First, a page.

Prior to initiating genetic testing for medical purposes, the patient must be informed that surplus information may result in connection with the genetic test about to be initiated. The patient has a right to determine prior to the initiation of the genetic testing if and to what extent surplus information may be communicated to them (“right to know” and “right of not knowing”). 

Surplus information gathered in nonmedical genetic testing (for the analysis of both sensitive and nonsensitive personality traits) must not be communicated to the patient. 

Advertisement of genetic testing

Genetic testing for medical purposes and for prenatal genetic examinations must not be advertised to the general public. This does not apply to healthcare professionals who are permitted to initiate such genetic testing pursuant to the provisions of the HGTA. Such advertising must be objective and meet the public need. It must not be misleading or intrusive.

Nonmedical genetic testing may be advertised to the general public, provided that the advertisement contains sufficient information on informed consent, the ban on communicating surplus information and the requirements for initiating genetic testing pursuant to Article 31-34 HGTA, and on the restrictions regarding the performance of genetic testing in the context of prenatal examinations and persons incapable of judgment. Misleading information is prohibited.

Public advertising for DNA profiling must include information about the legal requirements for the creation of DNA profiles and informed consent as stipulated in the HGTA. Misleading statements are prohibited.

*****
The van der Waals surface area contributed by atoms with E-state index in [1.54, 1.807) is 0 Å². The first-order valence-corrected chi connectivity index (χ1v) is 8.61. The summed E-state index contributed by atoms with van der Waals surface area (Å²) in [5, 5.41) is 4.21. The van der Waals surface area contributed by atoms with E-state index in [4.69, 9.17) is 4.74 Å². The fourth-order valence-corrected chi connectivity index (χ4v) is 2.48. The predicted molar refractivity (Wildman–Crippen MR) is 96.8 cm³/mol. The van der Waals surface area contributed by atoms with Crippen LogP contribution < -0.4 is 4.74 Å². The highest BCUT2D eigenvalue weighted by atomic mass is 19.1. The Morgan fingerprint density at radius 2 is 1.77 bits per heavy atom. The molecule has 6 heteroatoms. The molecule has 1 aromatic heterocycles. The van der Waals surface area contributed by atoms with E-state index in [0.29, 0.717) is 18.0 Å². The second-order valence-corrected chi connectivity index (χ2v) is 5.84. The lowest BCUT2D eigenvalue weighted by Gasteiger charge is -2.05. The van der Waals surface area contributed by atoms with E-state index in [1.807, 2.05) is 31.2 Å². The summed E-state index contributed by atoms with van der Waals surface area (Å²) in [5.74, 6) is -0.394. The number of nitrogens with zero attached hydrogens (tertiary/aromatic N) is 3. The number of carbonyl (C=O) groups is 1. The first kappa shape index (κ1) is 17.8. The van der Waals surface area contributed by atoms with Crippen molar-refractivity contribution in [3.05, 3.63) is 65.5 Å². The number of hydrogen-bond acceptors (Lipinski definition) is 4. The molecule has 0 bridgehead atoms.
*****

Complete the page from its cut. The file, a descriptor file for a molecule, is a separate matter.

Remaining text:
Stronger protection of data privacy and personal rights

The new HGTA clearly states that all genetic examinations require informed consent, which can be revoked at any time. It further specifies in detail what information must be disclosed to the patient prior to the initiation of the genetic testing to obtain legally valid informed consent. 

In terms of data protection, the HGTA states that the creation of surplus information is to be avoided as far as possible. Furthermore, anyone handling samples or processing genetic data is obligated by law to protect such samples and data by taking appropriate technical and organizational measures. In addition, the HGTA states that the Swiss Data Protection Act and the data protection laws of the cantons apply. 

The use of genetic data for any other (secondary) purposes always requires the consent of the data subject. In the case of anonymized data, it is sufficient to inform the data subject in advance of the secondary use of the anonymized data and such use is permitted provided that the data subject does not object to the anonymization.

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Thanks to Matteo Ritzinger for supporting us in preparing this alert.

Author

Dr. Peter Reinert is a partner in Baker McKenzie's Zurich office, and serves as head of the Firm's Employment Law Practice Group in Zurich. For more than 25 years, Peter has been advising numerous companies in complex labor issues and has successfully represented clients in court. He also advises healthcare companies on Swiss regulatory matters. Peter regularly publishes work in relation to all aspects of Swiss employment law, and is a regular speaker at internal and external seminars.

Author

Tiziana Hongler is an Associate in Baker McKenzie, Zurich office.